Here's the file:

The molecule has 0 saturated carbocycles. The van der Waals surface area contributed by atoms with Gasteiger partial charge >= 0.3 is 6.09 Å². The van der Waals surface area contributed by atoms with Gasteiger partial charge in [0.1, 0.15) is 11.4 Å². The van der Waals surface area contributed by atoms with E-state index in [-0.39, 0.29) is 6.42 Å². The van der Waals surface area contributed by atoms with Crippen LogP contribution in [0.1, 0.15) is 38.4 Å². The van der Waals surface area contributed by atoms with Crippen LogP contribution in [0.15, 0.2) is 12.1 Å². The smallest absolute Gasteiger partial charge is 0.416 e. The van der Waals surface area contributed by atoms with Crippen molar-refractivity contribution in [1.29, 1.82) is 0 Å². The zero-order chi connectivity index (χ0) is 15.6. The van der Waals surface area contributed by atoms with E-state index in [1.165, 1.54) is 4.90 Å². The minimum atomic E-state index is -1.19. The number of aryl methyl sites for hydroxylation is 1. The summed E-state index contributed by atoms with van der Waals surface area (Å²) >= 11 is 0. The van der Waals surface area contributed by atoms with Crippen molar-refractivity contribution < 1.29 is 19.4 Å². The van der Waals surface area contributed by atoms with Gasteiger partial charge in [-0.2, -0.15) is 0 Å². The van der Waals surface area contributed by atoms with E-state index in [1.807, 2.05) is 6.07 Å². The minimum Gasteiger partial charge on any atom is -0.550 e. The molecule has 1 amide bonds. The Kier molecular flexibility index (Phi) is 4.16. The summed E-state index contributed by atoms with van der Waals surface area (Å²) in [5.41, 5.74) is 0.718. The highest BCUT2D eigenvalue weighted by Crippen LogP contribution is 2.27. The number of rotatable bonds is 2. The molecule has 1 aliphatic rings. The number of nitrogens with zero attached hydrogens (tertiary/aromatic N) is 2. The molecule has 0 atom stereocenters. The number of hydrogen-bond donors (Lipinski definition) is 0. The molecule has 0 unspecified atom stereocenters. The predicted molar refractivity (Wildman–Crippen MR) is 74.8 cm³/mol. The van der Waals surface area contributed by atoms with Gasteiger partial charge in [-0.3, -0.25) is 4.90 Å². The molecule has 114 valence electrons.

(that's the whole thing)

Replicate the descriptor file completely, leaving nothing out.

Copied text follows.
The molecule has 0 saturated carbocycles. The van der Waals surface area contributed by atoms with Gasteiger partial charge >= 0.3 is 6.09 Å². The van der Waals surface area contributed by atoms with Gasteiger partial charge in [0.1, 0.15) is 11.4 Å². The van der Waals surface area contributed by atoms with E-state index in [-0.39, 0.29) is 6.42 Å². The van der Waals surface area contributed by atoms with Crippen LogP contribution in [0.1, 0.15) is 38.4 Å². The van der Waals surface area contributed by atoms with Crippen LogP contribution in [0.15, 0.2) is 12.1 Å². The smallest absolute Gasteiger partial charge is 0.416 e. The van der Waals surface area contributed by atoms with Crippen molar-refractivity contribution in [1.29, 1.82) is 0 Å². The zero-order chi connectivity index (χ0) is 15.6. The van der Waals surface area contributed by atoms with E-state index in [1.165, 1.54) is 4.90 Å². The minimum atomic E-state index is -1.19. The number of aryl methyl sites for hydroxylation is 1. The summed E-state index contributed by atoms with van der Waals surface area (Å²) >= 11 is 0. The van der Waals surface area contributed by atoms with Crippen molar-refractivity contribution < 1.29 is 19.4 Å². The van der Waals surface area contributed by atoms with Gasteiger partial charge in [-0.2, -0.15) is 0 Å². The van der Waals surface area contributed by atoms with E-state index in [1.807, 2.05) is 6.07 Å². The minimum Gasteiger partial charge on any atom is -0.550 e. The molecule has 1 amide bonds. The Kier molecular flexibility index (Phi) is 4.16. The summed E-state index contributed by atoms with van der Waals surface area (Å²) in [5.41, 5.74) is 0.718. The highest BCUT2D eigenvalue weighted by Crippen LogP contribution is 2.27. The number of rotatable bonds is 2. The molecule has 1 aliphatic rings. The number of nitrogens with zero attached hydrogens (tertiary/aromatic N) is 2. The molecule has 0 atom stereocenters. The number of hydrogen-bond donors (Lipinski definition) is 0. The molecule has 0 unspecified atom stereocenters. The predicted molar refractivity (Wildman–Crippen MR) is 74.8 cm³/mol. The van der Waals surface area contributed by atoms with Gasteiger partial charge in [-0.3, -0.25) is 4.90 Å². The molecule has 114 valence electrons.